In case of an award of compensation, all the record is required to disclose is that there is sufficient, competent, material evidence in the record to support the award. That there is a conflict in the evidence, or that this court might or would have found differently had the evidence been submitted to it as a trier of the facts, is of no consequence. The Industrial Commission is a fact-finding body, and in case there is any substantial evidence to support its findings, its findings are conclusive upon this court and may not be disturbed.

In Norris v. Indus. Comm'n, 90 Utah 256, 260-61, 61 P.2d 413, 415 (1936), the Court defined its function as follows:

Where the matter presented on appeal is the question of whether the commission should have in law arrived at a conclusion of fact different from that at which it did arrive from the evidence, a question of law is presented only when it is claimed that the commission could only arrive at one conclusion from the evidence, and that it found contrary to that inevitable conclusion.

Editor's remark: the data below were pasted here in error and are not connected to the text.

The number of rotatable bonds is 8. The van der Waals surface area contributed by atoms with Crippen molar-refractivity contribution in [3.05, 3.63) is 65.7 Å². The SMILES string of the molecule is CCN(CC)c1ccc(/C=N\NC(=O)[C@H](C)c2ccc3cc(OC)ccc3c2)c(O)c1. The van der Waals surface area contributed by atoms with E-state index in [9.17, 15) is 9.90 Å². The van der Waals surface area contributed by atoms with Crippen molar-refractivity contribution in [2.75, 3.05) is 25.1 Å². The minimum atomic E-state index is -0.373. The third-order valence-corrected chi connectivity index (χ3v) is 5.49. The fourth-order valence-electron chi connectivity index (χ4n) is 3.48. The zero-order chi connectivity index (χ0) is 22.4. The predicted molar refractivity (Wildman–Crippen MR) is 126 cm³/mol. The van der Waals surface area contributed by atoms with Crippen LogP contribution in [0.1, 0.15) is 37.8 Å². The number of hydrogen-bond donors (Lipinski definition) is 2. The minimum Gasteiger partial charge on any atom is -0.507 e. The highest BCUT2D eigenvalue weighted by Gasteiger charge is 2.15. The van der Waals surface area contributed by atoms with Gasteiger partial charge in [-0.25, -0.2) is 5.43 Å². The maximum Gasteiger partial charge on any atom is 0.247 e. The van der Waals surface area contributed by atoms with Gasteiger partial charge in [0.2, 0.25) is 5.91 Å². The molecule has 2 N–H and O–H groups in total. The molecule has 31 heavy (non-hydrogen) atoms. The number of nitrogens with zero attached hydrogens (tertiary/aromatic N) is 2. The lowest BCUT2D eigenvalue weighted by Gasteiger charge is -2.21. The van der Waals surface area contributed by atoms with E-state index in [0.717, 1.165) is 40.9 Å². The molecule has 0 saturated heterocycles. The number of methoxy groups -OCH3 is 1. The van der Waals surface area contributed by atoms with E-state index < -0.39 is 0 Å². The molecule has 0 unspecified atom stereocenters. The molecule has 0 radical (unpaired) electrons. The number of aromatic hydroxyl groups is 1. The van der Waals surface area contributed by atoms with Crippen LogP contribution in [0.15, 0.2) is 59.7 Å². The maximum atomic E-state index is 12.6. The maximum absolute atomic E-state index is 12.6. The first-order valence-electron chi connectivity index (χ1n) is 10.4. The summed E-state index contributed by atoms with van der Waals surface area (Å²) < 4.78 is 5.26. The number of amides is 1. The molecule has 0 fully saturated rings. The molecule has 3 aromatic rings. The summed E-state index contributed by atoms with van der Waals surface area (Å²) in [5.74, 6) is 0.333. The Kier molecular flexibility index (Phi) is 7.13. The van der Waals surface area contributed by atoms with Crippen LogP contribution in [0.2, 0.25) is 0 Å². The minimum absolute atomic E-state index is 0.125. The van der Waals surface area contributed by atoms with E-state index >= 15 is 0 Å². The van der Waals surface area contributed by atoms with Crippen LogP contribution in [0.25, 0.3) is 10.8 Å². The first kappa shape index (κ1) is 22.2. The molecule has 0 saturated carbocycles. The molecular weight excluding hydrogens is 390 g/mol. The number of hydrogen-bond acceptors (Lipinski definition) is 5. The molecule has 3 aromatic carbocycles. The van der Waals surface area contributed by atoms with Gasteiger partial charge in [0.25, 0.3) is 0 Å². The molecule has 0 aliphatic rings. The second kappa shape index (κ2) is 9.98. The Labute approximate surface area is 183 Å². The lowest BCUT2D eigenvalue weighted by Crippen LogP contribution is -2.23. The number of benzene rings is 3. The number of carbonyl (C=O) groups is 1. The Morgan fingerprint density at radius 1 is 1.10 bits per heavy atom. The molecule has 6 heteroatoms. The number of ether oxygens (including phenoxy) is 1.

Writing for the Court, Justice Wolfe outlined six criteria which had to combine in order to justify reversing the Commission, such as uncontradicted evidence in opposition to its position, and then continued:

If the commission should decide against the uncontradicted evidence under those conditions, its decision would as a matter of law be arbitrary and capricious, which is another way of saying that it would be unreasonable.

Under any of these standards Kavalinakis, Kent, or Norris it is apparent that this Court's function in reviewing Commission findings of fact is a strictly limited one in which the question is not whether the Court agrees with the Commission's findings or whether they are supported by the preponderance of evidence. Instead, the reviewing court's inquiry is whether the Commission's findings are "arbitrary or capricious," or "wholly without cause" or contrary to the "one [inevitable] conclusion from the evidence" or without "any substantial evidence" to support them. Only then should the Commission's findings be displaced.